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Publication numberUS2052637 A
Publication typeGrant
Publication dateSep 1, 1936
Filing dateDec 17, 1934
Priority dateDec 17, 1934
Publication numberUS 2052637 A, US 2052637A, US-A-2052637, US2052637 A, US2052637A
InventorsValentine Lichtenstein
Original AssigneeValentine Lichtenstein
Export CitationBiBTeX, EndNote, RefMan
External Links: USPTO, USPTO Assignment, Espacenet
Binding for tennis nets
US 2052637 A
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Description  (OCR text may contain errors)

Sept. 1, 1936. v. LlcHTENsTElN 2,052,637

BINDING FOR TENNIS NETS Filed Deo. 17, 1934 il l;

BY Y mm fg AT'roRNl-:Y-D

Patented Sept. 1, 1936 'UNITED- aoaatsvy l BINDmG Fon TENNIS Ns'rs V "Valentine Lichtenstein, Jersey City',` N`.

' A`.lippli`ation December 17,1934, Serial No'.757,871

5 Claims.

This invention relates to tennis nets and has reference particularly to improvements in the manner and means of applying the top band to vthe body of the net.

` of the net proper, the strands and the band being attached together by means of a row or rows of stitching. It is found that in the stitching operation the needle and the thread often pierce the strands of the net causing them to become weakened andto break after the net has been in actual use for a very short period.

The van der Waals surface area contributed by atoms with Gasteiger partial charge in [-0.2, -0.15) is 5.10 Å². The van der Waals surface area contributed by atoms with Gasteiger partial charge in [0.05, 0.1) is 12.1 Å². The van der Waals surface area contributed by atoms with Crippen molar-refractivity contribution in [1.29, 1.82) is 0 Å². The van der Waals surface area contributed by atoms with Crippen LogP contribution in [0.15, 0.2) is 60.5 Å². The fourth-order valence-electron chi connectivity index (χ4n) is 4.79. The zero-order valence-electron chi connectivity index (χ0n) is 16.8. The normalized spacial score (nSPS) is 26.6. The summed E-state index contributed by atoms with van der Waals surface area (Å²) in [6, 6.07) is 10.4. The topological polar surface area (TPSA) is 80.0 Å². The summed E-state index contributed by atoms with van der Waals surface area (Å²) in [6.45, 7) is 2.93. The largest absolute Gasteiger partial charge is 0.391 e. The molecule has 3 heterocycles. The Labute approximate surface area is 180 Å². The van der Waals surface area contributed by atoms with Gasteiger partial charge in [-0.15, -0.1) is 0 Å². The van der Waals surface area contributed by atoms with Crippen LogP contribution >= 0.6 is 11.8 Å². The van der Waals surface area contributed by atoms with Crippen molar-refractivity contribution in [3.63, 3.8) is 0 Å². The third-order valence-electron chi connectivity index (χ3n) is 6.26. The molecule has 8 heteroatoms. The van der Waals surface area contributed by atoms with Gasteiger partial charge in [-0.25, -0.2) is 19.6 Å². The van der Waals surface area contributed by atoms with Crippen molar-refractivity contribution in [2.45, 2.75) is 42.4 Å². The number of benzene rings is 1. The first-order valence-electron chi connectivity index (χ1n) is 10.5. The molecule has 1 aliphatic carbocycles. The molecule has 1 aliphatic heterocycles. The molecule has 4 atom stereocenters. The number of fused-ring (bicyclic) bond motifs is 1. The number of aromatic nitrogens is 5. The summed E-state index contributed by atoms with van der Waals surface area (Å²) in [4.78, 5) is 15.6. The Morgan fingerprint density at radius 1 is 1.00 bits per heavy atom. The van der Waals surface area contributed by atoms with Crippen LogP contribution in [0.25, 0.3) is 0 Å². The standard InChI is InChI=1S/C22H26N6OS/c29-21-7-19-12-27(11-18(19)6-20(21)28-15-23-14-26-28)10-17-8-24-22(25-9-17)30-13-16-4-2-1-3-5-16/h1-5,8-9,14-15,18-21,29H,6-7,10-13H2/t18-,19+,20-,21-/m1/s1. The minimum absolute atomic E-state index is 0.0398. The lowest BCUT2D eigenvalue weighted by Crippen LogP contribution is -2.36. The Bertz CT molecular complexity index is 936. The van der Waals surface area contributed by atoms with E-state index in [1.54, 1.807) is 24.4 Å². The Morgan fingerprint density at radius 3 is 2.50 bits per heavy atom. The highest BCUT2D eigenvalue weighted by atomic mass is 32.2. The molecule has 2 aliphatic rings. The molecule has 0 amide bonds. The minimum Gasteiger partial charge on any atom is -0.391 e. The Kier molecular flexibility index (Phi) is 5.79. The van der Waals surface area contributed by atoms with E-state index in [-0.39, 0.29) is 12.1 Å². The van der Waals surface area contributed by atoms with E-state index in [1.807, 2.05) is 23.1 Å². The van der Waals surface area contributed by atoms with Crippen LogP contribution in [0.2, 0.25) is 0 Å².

Various expedients have been used to overcome this difficulty; among the most widely used means being that in which the portion of the net adjacent the band and the band itself are not tarred until after the stitching operation has been completed. It was believed that by such a procedure the strands did not become injured or weakened bythe stitching operation, because the latter took place before the fibres of the strands became stiffened by the tar coating. There seems to be little or no foundation for this claim because of the fact that the strands of the net where they are pierced by the needle and the stitches are bound to be split, a condition which seems to have only one result and that is the weakening of the split fibres.

The object of the present invention is to overcome the necessity of piercing the strands of the net in the application ofv the band to form the upper selvage and I accomplish this object by means of the particular construction and arrangement of parts hereinafter described, set forth in the claims and illustratively exemplified in the accompanying drawing, in which, Figure 1 is an elevational view partly in section of one end section of a net; Figure 2 is a substantially vertical sectional view taken on line 2 2 of Figure 1, and Figure 3 is a substantially longitudinal sectional view of the net taken on line 3 3 of Figure 1.